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Gas prices rise to highest level since 2014

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Gas prices rise to highest level since 2014

Motorists stop for fuel at a gas station on 61st Avenue near I-65 in May.

Motorists have had to shell out more at the pump as gas prices have hit a yearly high and the highest level in years.

Gas prices rose two cents per gallon over the past week to $3.20, the highest level since October 2014 as a result of high crude oil prices over $73 a barrel, according to AAA.

Domestic gas demand rose more than 5% from 8.9 million barrels per day to 9.4 million barrels per day, according to the Energy Information Administration. But gas production at facilities like the BP Whiting Refinery remains lower than pre-pandemic levels as as the petroleum industry recovers from Hurricane Ida's disruption.

“Global economic uncertainty and supply chain concerns caused by the lingering COVID-19 pandemic could be playing a role in keeping crude oil prices elevated,” said Molly Hart, spokesperson for AAA — The Auto Club Group. “But, there may be some relief on the horizon due to the news that OPEC and its allies might ramp up production increases faster than previously agreed.”

BP pulled in $2.6 billion in underlying replacement cost profit in the first quarter, up from $0.1 billion the previous quarter. The company attributed its better-than-expected quarter to higher oil prices, bigger refining margins and "exceptional gas marketing and trading performance."

Motorists are now paying an average of $3.19 a gallon in Lake County, $3.29 a gallon in Porter County, $3.23 a gallon in LaPorte County, $3.30 in Newton County, and $3.19 a gallon in Jasper County, according to the gas price-tracking website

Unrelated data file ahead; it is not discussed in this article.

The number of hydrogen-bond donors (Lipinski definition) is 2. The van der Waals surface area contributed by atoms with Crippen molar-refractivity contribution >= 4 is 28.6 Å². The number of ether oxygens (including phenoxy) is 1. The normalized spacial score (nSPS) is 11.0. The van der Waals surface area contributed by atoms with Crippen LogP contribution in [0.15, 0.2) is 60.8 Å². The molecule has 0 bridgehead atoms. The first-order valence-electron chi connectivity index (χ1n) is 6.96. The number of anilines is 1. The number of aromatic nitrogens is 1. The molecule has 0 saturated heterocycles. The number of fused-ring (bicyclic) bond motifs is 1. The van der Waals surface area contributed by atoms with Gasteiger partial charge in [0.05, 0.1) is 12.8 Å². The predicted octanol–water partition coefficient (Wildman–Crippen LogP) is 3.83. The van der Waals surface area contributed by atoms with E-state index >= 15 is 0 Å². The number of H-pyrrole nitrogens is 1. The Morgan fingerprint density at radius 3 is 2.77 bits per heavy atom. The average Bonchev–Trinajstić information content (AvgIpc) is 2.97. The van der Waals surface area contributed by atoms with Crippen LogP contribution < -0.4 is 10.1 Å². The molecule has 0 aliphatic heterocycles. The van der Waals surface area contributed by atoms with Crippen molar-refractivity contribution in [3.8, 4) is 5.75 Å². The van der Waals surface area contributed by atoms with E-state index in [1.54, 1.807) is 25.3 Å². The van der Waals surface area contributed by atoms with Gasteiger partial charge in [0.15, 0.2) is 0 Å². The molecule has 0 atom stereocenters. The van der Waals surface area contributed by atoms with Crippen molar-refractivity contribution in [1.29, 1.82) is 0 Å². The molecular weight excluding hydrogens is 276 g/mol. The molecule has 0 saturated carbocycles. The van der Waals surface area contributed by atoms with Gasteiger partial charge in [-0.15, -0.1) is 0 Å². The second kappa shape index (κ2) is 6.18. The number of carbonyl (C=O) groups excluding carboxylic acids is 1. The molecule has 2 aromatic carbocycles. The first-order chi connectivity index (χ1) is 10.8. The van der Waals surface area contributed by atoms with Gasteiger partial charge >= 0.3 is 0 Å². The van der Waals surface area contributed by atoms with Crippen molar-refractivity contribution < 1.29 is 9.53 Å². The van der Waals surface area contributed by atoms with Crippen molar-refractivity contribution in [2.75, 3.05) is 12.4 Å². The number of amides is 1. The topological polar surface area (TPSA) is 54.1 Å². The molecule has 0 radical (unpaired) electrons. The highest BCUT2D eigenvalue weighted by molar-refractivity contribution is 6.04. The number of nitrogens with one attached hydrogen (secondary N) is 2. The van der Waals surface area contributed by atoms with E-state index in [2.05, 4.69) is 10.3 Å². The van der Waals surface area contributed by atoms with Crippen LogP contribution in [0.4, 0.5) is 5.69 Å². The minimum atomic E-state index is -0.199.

Statewide, gas prices are up 7.4 cents over last week to an average of $3.19 a gallon in Indiana, according to That's up $1.11 per gallon as compared to a year ago.

The average gas price in the Gary metropolitan area that encompasses most of Northwest Indiana stood at $3.21, up 11.7 cents as compared to the previous week and up $1.11 as compared to a year ago.

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“We’ve seen very little overall movement in gas prices over the last week with prices remaining near their 2021 highs as crude oil prices remain well above $70 on supply concerns and strong global demand,” said Patrick De Haan, head of petroleum analysis for GasBuddy. “With energy in high demand ahead of the winter heating season and a surge in global demand due to COVID-induced imbalances, we’re not likely to see a meaningful decline at the pump any time soon, but unfortunately, could see prices holding near these levels for the next few weeks.”

Crude oil prices rose 85 cents Friday to $75.88 a barrel, but there's hope that OPEC could move forward with an agreement to produce an added 400,000 barrels per day next month.

Oil inventories currently stand 7% lower than the five-year average but rose by 4.6 million barrels, according to the Energy Information Administration's report last week. Refinery utilization rose 0.6 percentage points to 88.1% as domestic production rose by 500,000 barrels per day as Gulf of Mexico oil production resumed after Hurricane Ida.

With production still lagging behind demand, prices at the pump have risen to a yearly high.

"Overall, prices remained near 2021’s peak price set in early August due to COVID-19 supply and demand imbalances,” De Haan said. “Relief in average gas prices has really only shown up west of the Rockies thus far, and may continue to be delayed by an active hurricane season which has prevented gas prices from their normal seasonal decline. While I am optimistic that we eventually will see a decline in price, the drop is not likely to be as noticeable as I had anticipated due to the above average hurricane season and as demand remains seasonally strong.”


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Business Reporter

Joseph S. Pete is a Lisagor Award-winning business reporter who covers steel, industry, unions, the ports, retail, banking and more. The Indiana University grad has been with The Times since 2013 and blogs about craft beer, culture and the military.

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BP, which operates the BP Whiting Refinery along the lakeshore, said the switch to a cleaner source of energy will remove the equivalent of 92,100 fuel-burning cars from the streets.

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